De-mergers of spin offs are favourites of special situation investors. Classical spin off cases involve separating smaller businesses from the main larger company. Investors, who believe that the smaller company is not valued appropriately within the larger company, can bet on a better valuation on being spun off. They can look at investing in the parent before the spin off happens. Not every spin off situation results in gains for investors, but a proper analysis can easily help identify the profitable situations.
Here are some examples in the recent past. A large retail company spun off its back end retail infra business some years back. A large conglomerate spun off its FMCG business into a separate entity recently. An IT company spun off its products business into a separate entity.
Partly Paid Shares
Yes, we do have partly-paid shares which are listed and traded on the Indian markets via a separate symbol on the exchanges. These shares are periodically called to pay up the remaining capital at a decided price at various points of time. Essentially they are fully paid up in 4-5 tranches.
There will arise opportunities in the market which will give enough arbitrage as compared to the fully paid-up shares at various points of time. They key is to keep a track when the price arbitrage moves in our favour. Eventually, as the share capital is called and it becomes fully paid-up, the prices converges to the main equity listed on the bourses.
Many promoters now go in for rights issues to raise additional funds for the company. This is also one way to increase the shareholding in the company since many retail investors don’t participate in such issues. These issues are generally priced at a significant discount to the market price. In many a case, when the new shares get listed on the market, the adjustment in the share price of the company is not linear to the dilution. In effect, the investors get a fair upside over the rights issue price.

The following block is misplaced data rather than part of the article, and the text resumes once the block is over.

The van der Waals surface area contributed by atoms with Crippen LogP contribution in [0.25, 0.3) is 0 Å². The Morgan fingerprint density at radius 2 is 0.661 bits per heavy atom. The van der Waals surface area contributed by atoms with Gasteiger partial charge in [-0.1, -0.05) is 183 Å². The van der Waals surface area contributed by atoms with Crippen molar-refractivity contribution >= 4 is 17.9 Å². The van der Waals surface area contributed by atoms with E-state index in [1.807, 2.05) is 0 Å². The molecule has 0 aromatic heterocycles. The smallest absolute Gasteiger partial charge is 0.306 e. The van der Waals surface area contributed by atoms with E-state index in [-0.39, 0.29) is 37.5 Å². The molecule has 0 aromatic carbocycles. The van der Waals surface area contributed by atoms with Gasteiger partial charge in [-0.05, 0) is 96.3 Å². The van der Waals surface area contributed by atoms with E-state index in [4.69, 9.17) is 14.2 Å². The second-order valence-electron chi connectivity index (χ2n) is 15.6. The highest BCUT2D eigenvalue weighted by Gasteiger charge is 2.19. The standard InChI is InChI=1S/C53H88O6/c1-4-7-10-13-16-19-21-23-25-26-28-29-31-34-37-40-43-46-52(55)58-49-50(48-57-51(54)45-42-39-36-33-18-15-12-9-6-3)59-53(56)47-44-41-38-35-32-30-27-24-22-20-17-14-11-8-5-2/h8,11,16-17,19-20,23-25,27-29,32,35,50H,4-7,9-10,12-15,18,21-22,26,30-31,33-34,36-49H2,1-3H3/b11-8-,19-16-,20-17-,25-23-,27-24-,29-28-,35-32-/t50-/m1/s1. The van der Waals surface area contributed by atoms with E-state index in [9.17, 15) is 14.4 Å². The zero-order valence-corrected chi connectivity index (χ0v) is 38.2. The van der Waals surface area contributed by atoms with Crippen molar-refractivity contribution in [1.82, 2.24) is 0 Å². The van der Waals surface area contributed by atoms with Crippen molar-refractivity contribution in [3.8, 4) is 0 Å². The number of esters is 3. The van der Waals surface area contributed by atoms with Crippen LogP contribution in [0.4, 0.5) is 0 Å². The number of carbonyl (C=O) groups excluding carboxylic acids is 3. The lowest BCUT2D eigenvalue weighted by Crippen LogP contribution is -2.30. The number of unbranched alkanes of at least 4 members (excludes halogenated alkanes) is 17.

In the last two years, a cursory glance at the BSE website shows that approximately 30 companies have raised money via rights issues.
These are some of the common ways of participating in special situations since these are not tracked by all the investors. People fear that it is difficult to understand, and such situations don’t happen often.
But, it is not all that rosy while it comes to such type of investment. Obviously, there are risks as well. The key risk in the above situations will be on investment done in the stock before the event takes place. While we wait for the extra delta return to be played out due to the situations at hand, what also needs to be looked at is the value of the stock. It can go down as well during the same course of time.
One way of learning would be to understand the current situations in the markets and how they are working out. Once you feel comfortable, small positions can be taken to gain real time experience and make that extra buck. Then, nothing would stop us from making special situations an inherent part of our portfolios to get that additional kicker in the returns.Disclaimer: The author is Vice President - Kotak Mahindra Bank. The views expressed in this column are purely personal and doesn’t constitute any investment advice.